American Fable is ambitious, maybe too much so sometimes, but there's an intense pleasure in the boldness of the film's style.
"Nico and Dani" considers 10 days in the lives of two teenage Spanish boys, during which one finds that he is gay and the other finds that he is not. Oh, but it's a lot more complicated than that. Adolescence always is. The movie takes place at a Spanish beach resort; Dani's parents have gone on vacation, leaving him with a tutor and a cook in the daytime, but on his own at night. His best friend Nico comes from Barcelona to spend the week.
The boys are both 17, both virgins, both frank about their sexual aspirations but murky about the details. They meet two girls their own age--girls they met the previous summer, but a lot can change in a year when you're a teenager. Elena (Marieta Orozco) likes Nico (Jordi Vilches), and that leaves Berta (Esther Nubiola) and Dani (Fernando Ramallo) to pair off, until Dani realizes he'd rather pair off with Nico.
If this were an American teenage sex comedy . . . but don't get me started. Thanks to the MPAA's determination to steer American teenagers toward material that is immature and vulgar, this movie would never get made except with an R or NC-17 rating. Too bad, since a observant film like "Nico and Dani" could be useful to a confused teenager, suggesting that we all have to choose our own paths in life. Teenagers masturbate and worry about it, and this movie considers the subject in a healthy and helpful way, while the MPAA prefers jokes about despoiled apple pies.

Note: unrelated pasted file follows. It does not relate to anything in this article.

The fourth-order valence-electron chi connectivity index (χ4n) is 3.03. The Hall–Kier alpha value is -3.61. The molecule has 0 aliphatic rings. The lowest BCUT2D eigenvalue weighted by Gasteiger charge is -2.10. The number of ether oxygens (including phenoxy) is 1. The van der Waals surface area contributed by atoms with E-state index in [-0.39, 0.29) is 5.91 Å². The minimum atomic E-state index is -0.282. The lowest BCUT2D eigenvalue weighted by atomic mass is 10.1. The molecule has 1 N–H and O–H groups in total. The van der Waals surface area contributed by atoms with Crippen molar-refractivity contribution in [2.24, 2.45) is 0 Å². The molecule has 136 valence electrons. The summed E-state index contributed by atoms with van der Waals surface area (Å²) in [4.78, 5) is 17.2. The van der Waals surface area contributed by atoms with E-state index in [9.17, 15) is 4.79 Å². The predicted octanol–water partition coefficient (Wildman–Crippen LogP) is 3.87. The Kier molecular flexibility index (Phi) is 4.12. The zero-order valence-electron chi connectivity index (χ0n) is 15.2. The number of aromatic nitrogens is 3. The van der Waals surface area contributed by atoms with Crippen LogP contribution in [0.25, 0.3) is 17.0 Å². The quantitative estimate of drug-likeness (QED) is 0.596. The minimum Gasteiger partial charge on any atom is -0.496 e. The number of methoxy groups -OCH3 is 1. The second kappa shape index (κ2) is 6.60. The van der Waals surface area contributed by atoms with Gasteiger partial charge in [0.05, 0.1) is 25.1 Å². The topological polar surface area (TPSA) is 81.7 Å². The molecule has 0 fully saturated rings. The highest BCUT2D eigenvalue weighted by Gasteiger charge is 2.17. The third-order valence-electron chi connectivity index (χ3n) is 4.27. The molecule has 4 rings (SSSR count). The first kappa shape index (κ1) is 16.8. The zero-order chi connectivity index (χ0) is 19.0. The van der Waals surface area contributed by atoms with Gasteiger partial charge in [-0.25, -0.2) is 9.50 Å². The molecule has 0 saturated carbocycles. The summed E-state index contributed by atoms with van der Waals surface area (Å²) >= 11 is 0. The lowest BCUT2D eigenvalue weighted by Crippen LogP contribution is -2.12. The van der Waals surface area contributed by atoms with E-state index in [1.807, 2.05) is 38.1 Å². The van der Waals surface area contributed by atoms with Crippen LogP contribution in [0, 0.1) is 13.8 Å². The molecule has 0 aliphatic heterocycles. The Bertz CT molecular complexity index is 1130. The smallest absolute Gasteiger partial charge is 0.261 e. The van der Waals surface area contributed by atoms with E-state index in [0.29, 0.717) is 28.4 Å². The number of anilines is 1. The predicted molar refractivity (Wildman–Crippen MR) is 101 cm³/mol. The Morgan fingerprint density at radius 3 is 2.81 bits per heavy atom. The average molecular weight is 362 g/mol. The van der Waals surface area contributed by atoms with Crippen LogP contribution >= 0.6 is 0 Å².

Summer at the shore is casual and aimless. The two couples meet for drinks, go to parties and dances, and visit the beach, where Nico can show off his backflips. It gradually becomes clear that all four of them have concluded that these 10 days of freedom are an opportunity to lose their virginity at last. Not all of them do, but the possibility is there.